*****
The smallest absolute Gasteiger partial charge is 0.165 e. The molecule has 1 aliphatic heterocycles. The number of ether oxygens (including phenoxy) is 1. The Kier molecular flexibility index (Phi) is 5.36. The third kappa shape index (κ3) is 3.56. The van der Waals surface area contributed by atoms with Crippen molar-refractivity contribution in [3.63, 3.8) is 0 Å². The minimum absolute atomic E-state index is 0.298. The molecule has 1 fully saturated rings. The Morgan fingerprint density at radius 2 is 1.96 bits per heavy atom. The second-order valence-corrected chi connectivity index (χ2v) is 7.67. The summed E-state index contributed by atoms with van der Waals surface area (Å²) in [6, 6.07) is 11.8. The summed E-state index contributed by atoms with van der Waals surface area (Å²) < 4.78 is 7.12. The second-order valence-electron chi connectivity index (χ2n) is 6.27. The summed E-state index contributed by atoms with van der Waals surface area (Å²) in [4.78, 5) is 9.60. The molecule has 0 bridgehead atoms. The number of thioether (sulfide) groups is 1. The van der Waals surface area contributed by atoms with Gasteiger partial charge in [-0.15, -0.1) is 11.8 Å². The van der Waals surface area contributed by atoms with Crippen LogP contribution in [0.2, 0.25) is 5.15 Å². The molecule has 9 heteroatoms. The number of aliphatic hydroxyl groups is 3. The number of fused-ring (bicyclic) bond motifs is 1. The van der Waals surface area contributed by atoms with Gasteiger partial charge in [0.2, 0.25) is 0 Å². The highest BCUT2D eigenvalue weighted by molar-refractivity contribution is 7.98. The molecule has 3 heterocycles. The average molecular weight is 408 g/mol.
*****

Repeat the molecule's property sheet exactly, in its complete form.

The smallest absolute Gasteiger partial charge is 0.165 e. The molecule has 1 aliphatic heterocycles. The number of ether oxygens (including phenoxy) is 1. The Kier molecular flexibility index (Phi) is 5.36. The third kappa shape index (κ3) is 3.56. The van der Waals surface area contributed by atoms with Crippen molar-refractivity contribution in [3.63, 3.8) is 0 Å². The minimum absolute atomic E-state index is 0.298. The molecule has 1 fully saturated rings. The Morgan fingerprint density at radius 2 is 1.96 bits per heavy atom. The second-order valence-corrected chi connectivity index (χ2v) is 7.67. The summed E-state index contributed by atoms with van der Waals surface area (Å²) in [6, 6.07) is 11.8. The summed E-state index contributed by atoms with van der Waals surface area (Å²) < 4.78 is 7.12. The second-order valence-electron chi connectivity index (χ2n) is 6.27. The summed E-state index contributed by atoms with van der Waals surface area (Å²) in [4.78, 5) is 9.60. The molecule has 0 bridgehead atoms. The number of thioether (sulfide) groups is 1. The van der Waals surface area contributed by atoms with Gasteiger partial charge in [-0.15, -0.1) is 11.8 Å². The van der Waals surface area contributed by atoms with Crippen LogP contribution in [0.2, 0.25) is 5.15 Å². The molecule has 9 heteroatoms. The number of aliphatic hydroxyl groups is 3. The number of fused-ring (bicyclic) bond motifs is 1. The van der Waals surface area contributed by atoms with Gasteiger partial charge in [0.2, 0.25) is 0 Å². The highest BCUT2D eigenvalue weighted by molar-refractivity contribution is 7.98. The molecule has 3 heterocycles. The average molecular weight is 408 g/mol.